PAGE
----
Wednesday Terry Henry Walton Short Story
The World According to Clovis
So many people! I love people! the dog thought. Hear me roar in joy!
The coonhound puppy barked and barked until he was picked up.
Wow! I sing the song of my people and someone picks me up! Look at that food! I love being picked up!
“Shh, little puppy. Look at those big eyes. Who’s a good boy?” said a woman with blue eyes and a silver streak in her otherwise black hair.
Who? I have to know! Who’s a good boy? Clovis asked, whimpering, engrossed in anticipation. Ooh. Have to pee. Ah, all better now. Where were we?
“Clovis!” the pretty young woman said, holding the puppy at arm’s length as she looked at the wet spot on her pants leg.
Wow! Look at that sammich. That little boy has a sammich. Put me down!Clovis thought. Almost in response. He was set gently on the ground. He bolted like greased lightning.
At least that’s what he thought as he stumbled and tripped his way to the proffered sandwich. With one superdog leap, he cleared the final blades of grass. His dog mouth wrapped around the sandwich and his terrifying assault ripped it from the young boy’s grip. The child started to cry.
Clovis gulped the sandwich down. Sammich and play! I love people. An older woman started to chase him and he ran, dodging under a table, among chairs, and between legs until she gave up.
“Shoo, you mangy cur!”
Another dog! Where’d you come from? Clovis growled and snapped, prancing back and forth in challenge to his fellow canine. The wolf bitch raised a paw and smacked the puppy on the head.
Ow! Clovis cried and started to whimper. What did you do that for?
Go away, she told him.
I want to be big like you! Clovis said, happy once again, the surprise and pain of being on the wrong end of a wolf’s paw long forgotten.
“Clovis!” the pretty young woman called. The dog looked around, but couldn’t see her. When he turned back he had to dodge out of the way as the wolf tried to pee on him.
Hey! Clovis squatted and peed in the same spot, to add his mark to the wolf’s stench
“What did you get into?” Clovis looked back to see two hands wrap around his sides and pick him up. Her round human face came close and sniffed. His tongue lashed out and caught her nose. She tickled his nose back. He liked her. Clovis licked her fingers. He tasted jerky. Which reminded him. He was hungry.
Clovis thought the ledge had been lower. He’d always jumped onto it without issue, but it just seemed higher today. “Come on, boy,” the tall and dark-skinned man called. He was heading to the barn where he kept some of the cows. It used to be fun chasing the cows, but then the human… all the yelling …it was still worth it. After getting kicked, Clovis decided that maybe his humans were right.
He panted as he loped after the man. It was just them while the others were gone. Did they leave yesterday? Maybe months ago? Clovis couldn’t remember. The females had their work and the males had their manly work. Clovis chose the manly work, in the pasture, with the cows.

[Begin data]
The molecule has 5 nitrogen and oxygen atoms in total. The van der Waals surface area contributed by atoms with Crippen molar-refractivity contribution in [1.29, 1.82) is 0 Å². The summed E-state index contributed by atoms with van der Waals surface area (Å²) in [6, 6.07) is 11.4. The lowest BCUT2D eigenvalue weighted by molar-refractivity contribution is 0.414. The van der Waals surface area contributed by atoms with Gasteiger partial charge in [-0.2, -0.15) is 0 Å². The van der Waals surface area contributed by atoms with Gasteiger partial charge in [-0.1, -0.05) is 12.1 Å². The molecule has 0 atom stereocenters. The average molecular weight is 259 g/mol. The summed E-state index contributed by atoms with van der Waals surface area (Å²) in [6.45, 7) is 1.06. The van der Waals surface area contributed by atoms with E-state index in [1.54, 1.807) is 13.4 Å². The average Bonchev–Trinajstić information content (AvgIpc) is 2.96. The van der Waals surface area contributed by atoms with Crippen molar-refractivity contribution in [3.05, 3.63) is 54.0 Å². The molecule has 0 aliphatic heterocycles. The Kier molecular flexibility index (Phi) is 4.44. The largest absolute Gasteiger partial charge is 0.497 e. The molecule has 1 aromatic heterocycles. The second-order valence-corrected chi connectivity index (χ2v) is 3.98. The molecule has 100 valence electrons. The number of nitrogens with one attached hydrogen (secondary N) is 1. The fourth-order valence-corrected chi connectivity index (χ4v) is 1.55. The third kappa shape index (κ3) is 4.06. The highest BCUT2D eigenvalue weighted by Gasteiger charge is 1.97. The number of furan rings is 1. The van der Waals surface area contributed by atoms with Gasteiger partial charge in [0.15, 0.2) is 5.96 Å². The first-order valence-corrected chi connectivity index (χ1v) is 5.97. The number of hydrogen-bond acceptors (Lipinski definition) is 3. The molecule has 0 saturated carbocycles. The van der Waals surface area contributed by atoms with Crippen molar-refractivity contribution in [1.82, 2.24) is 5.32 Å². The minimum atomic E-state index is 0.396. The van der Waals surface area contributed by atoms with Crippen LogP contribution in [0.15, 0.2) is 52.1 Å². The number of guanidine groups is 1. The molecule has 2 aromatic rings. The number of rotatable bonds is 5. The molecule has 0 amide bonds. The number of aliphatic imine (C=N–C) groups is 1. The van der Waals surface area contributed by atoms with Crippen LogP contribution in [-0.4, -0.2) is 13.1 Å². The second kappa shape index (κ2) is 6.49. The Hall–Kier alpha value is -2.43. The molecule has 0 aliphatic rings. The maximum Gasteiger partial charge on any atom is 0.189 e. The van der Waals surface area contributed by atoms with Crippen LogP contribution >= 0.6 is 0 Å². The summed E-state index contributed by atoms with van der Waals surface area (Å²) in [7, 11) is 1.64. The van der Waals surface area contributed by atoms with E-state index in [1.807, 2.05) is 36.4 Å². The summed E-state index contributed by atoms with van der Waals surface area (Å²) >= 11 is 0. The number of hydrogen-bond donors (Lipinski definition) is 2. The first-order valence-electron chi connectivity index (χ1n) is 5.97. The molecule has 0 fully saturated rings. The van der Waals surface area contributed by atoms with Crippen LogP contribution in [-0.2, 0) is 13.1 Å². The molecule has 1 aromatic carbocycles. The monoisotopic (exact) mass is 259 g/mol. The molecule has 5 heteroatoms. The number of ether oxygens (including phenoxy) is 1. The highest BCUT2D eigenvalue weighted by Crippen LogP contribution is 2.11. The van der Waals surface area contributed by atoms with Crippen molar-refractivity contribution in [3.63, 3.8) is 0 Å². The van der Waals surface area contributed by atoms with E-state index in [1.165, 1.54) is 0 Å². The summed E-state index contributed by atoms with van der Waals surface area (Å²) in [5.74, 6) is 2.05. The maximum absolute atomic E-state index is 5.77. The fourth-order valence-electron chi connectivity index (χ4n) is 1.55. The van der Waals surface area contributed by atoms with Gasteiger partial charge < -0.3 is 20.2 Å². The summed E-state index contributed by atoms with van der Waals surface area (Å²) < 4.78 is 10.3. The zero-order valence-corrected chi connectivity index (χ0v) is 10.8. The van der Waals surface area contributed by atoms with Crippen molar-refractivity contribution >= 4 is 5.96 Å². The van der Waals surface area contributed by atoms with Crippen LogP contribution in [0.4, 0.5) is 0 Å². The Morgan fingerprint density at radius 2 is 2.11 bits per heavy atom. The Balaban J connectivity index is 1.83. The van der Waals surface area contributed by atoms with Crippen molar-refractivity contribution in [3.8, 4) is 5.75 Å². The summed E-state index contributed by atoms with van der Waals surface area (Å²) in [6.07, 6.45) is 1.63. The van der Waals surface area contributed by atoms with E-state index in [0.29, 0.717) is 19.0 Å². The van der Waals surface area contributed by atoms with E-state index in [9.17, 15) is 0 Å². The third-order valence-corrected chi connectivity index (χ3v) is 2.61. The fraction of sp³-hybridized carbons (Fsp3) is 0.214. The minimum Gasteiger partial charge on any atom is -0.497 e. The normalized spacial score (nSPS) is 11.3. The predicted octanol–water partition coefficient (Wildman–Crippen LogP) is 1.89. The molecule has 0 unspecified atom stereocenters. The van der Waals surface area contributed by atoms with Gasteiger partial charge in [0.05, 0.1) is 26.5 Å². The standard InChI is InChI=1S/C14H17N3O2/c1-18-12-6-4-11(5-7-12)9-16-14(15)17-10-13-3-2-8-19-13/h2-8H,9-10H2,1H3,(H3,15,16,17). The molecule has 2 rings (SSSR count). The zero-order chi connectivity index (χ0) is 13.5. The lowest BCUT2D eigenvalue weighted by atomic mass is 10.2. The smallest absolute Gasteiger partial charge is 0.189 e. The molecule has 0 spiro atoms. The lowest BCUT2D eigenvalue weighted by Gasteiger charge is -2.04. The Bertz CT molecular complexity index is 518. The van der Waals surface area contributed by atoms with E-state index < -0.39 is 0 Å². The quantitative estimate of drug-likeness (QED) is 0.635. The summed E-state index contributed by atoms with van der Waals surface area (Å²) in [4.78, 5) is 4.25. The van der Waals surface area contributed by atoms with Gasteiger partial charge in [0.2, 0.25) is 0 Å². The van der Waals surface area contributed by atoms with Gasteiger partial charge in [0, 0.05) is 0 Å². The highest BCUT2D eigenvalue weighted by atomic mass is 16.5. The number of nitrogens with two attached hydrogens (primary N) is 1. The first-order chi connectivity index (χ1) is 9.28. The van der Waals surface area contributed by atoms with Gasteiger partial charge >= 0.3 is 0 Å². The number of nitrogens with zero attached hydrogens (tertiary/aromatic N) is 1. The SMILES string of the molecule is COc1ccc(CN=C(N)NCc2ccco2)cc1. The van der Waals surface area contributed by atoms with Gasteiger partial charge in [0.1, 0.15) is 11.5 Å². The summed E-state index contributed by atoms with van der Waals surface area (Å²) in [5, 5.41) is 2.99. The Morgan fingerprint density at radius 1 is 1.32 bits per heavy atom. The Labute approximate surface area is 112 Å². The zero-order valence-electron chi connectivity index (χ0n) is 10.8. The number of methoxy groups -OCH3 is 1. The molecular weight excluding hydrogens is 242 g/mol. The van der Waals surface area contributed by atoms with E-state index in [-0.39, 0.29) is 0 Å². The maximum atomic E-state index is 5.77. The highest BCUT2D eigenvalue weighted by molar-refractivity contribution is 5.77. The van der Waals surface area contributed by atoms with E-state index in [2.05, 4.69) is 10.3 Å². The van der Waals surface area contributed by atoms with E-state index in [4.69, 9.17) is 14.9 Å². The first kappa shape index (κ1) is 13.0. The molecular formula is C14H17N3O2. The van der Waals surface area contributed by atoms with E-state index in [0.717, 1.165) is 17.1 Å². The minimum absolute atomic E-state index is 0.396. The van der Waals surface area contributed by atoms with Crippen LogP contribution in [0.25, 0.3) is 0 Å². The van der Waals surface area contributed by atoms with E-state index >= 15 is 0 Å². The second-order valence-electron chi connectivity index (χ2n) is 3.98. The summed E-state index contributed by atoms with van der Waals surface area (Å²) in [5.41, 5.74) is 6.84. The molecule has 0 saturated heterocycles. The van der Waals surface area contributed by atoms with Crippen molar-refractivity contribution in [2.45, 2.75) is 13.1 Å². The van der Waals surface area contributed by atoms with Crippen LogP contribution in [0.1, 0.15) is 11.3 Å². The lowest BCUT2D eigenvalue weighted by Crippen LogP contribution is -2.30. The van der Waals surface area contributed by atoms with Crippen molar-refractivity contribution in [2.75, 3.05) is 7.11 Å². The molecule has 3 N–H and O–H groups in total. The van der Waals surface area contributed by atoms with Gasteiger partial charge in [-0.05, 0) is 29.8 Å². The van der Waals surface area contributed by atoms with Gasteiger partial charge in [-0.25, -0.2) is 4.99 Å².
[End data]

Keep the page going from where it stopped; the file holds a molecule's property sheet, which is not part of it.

Auburn looked at Clovis’s graying face. “We need to build you a ramp, don’t we old boy?” he asked. Clovis cocked his head one way, and then the other. He wasn’t sure what the man was saying, but he talked all the time. Clovis listened because it was his job. The female had said so.
The barn was packed with cattle. Auburn moved them to clear the way so he could get past. Clovis stayed on his heels.
“It’s about time, isn’t it girl?” he asked the cow struggling with labor. Crimson was there, Alabama’s boy. He had been there all along and whistled as she got close. Auburn wanted to be there at the birth, just in case. Crimson was still training. He hadn’t seen it all yet.
Clovis stared at the process. He stood mouth slack as he watched. He’d seen it before, but it always amazed him how big cows could poop out baby cows. Clovis always looked and sniffed at his, wondering why he never produced a puppy. He figured that he wasn’t eating the right stuff.
Auburn was relaxed and calm which made Clovis calm. The calf was born without issues, and the big man cleared the way so they could leave. They didn’t go to the house, though, but the stable where the human hitched the horse to their cart. He waved for Clovis to jump in, but it was too high.
Clovis whimpered. I’ll just run alongside, if that’s okay, he thought.
“You ride up here with me!” the nice man said, getting down to pick Clovis up and put him up front.
I can see the whole world from up here! he exclaimed as he sat on the padded bench next to the human. The ride was fraught with danger and adventure as Clovis imagined crazed beasts attacking from all sides. He barked at them as the man rubbed his back and held him close.
The cart rolled into the main community of North Chicago and Clovis’s favorite spot, the park where there were always other dogs and people. Children mostly. He loved the children.
When the cart stopped, Clovis leaned over the edge to jump down.
“Hang on, boy,” the man said kindly. He got down first and walked around, where he could get a good grip and lower the old coonhound to the ground. Clovis wagged his tail furiously. He loped away, looking for something to eat, until he heard a voice.
The musical voice of the one with glowing blue eyes. He hoped she had some jerky. She did last time he saw her. Was that yesterday? It didn’t matter, even yesterday was forever long ago.
He saw her! There with the others. My whole pack. Holy crap! He ran toward them, reveling in his speed. He leapt for her. A big man stepped in the way and caught Clovis. “Hey buddy!” Terry said, holding Clovis close.
Terry leaned close to Cordelia so Clovis could lick her face. “When are you going to train this dog?”
Find out more about Craig Martelle, his books, and his life in Alaska at http://www.craigmartelle.com